And while new car sales have been weak, Bo from TS Lombard points out that the used car market is booming with growth of 13% year-on-year in the first half of 2018. This indicates fundamental demand remains strong. “People still need cars. It’s just that they don’t want to buy firsthand cars because secondhand cars are cheaper,” he says.
Some commentators wonder if the reason why the consumption downgrade narrative has drawn so much attention is because it mainly involves the urban middle class, which exerts an outsize media influence “The consumption slowdown is most concentrated among middle-class consumers, and they’re the noisiest,” agrees Wang.
Rothman believes the fuss is simply part of a long-running trend to play up China’s weaknesses. “I think there is a tendency to look for the negative story in China by a lot of commentators,” he says.
Media coverage of this year’s Singles’ Day, an e-commerce festival that takes place on November 11, serves as a good example of this trend, according to Rothman. Alibaba raked in 27% more revenue from the flagship sales extravaganza than in 2017, but some reports were quick to point out this represented a slowdown from 39% growth in 2017.
“Singles’ Day for Alibaba is seven times larger in value than Amazon Prime Day, and so to expect the year-over-year growth rate to continue accelerating forever is totally unrealistic,” says Rothman.
Shoring up Consumption
For now, China’s economy continues to chug along at a reasonable pace. Driving consumption remains a top priority, as evidenced by Chinese President Xi Jinping’s pledge at the recent import expo in Shanghai to promote imports and demand for pricier, better-quality premium products. The goal is to import $40 trillion in combined goods and services over the next 15 years, or an annual average of $2.67 trillion—up from last year’s $2.3 trillion.
Beijing has also moved to ensure China remains the world’s best consumer story. From the start of 2019, Chinese shoppers will be able to spend 30% more on tax-free online purchases from overseas every year. The higher quota follows the country’s first income tax cuts in seven years, which hiked the salary threshold for paying income tax by more than 40%, to RMB 5,000 ($725) per month.
Consumers and analysts are divided on the tax cuts’ effectiveness. Bo says the higher income tax threshold and associated deductions—which allow Chinese taxpayers to deduct expenses such as mortgage interest and children’s education for the first time—will stabilize consumption and retail sales. “It’s quite likely they will have a significant impact,” he says.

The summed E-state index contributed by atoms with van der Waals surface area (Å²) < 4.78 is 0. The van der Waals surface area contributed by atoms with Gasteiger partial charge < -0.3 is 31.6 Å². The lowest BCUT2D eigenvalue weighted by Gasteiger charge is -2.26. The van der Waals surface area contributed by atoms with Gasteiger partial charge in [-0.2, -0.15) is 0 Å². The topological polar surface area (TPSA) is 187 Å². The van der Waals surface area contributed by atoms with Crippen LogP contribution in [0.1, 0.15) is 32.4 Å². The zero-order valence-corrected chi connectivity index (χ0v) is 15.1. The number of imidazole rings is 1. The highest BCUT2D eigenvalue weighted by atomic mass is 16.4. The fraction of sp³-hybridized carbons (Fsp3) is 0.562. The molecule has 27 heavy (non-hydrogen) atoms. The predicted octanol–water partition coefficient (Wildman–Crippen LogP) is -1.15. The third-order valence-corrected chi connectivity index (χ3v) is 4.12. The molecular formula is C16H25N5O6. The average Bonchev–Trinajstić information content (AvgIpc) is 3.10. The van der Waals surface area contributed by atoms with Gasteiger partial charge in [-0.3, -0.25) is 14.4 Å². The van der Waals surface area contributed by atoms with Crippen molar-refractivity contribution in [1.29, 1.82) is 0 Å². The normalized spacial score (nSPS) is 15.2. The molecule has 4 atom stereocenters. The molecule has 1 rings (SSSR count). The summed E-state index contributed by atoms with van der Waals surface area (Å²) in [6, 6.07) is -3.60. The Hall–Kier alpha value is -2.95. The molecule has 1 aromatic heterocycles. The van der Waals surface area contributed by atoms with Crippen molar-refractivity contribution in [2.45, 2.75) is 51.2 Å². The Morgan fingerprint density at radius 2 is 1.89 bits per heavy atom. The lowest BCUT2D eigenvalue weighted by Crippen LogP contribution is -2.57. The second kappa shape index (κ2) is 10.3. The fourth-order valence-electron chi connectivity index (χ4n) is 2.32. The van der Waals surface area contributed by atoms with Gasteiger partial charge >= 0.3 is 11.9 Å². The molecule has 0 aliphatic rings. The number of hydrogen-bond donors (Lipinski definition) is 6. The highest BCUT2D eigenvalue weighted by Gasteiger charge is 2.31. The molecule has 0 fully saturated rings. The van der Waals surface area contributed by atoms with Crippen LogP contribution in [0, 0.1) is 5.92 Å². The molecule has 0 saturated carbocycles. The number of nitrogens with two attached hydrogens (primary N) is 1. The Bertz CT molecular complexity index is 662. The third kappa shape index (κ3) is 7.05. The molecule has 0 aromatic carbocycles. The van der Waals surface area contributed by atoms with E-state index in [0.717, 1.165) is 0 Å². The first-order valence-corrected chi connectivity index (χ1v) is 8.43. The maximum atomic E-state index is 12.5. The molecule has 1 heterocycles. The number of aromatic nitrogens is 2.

But opinions on the ground are different. Yan, the insurance broker, claims the new tax code will only give her an extra RMB 600 per month. “It won’t make a difference to my disposable income because I have to put it toward my rising mortgage,” she says.
One option for the government that could provide a shot in the arm for consumption would be subsidizing purchases of certain goods. This happened in 2009-2012 with a massive subsidy program to boost rural sales of home appliances. But a new scheme could be fiscally unfeasible, as it would need to be targeted at urban dwellers and big-ticket items, such as cars.
Alternatively, the government could simply wait. While the consensus is that consumer sentiment will remain weak in 2019, Bo says that Chinese consumers have historically reined in their traditional spending patterns for 12-18 months at most before loosening the purse strings again.
“Once they have reduced their daily consumption, it doesn’t last long,” says Bo. “By the end of next year, they will start to forget about the higher housing prices, higher rental prices or whatever. They will get out and continue to spend.”
The wider question is how sustainable this spending is. After decades of thrift and saving, Chinese households are now taking on debt at an alarming rate. The national household debt-to-GDP ratio reached a record high of 49% at the end of 2017, up from 40% two years earlier.
Although household debt levels remain lower than in developed countries, the rapid buildup has observers worried as the cost of servicing loans could drag on long-term consumer spending and growth. “The increasing leverage among Chinese households is definitely a warning sign,” says Bo.
With Japan and South Korea, rising household debt stopped benefiting the economy when its ratio to GDP exceeded 60%, according to Bo. At the rate households are borrowing, China could hit this level as soon as mid-2020. When that moment arrives, it will take much deeper reforms than e-commerce tax cuts to get the economy back on track.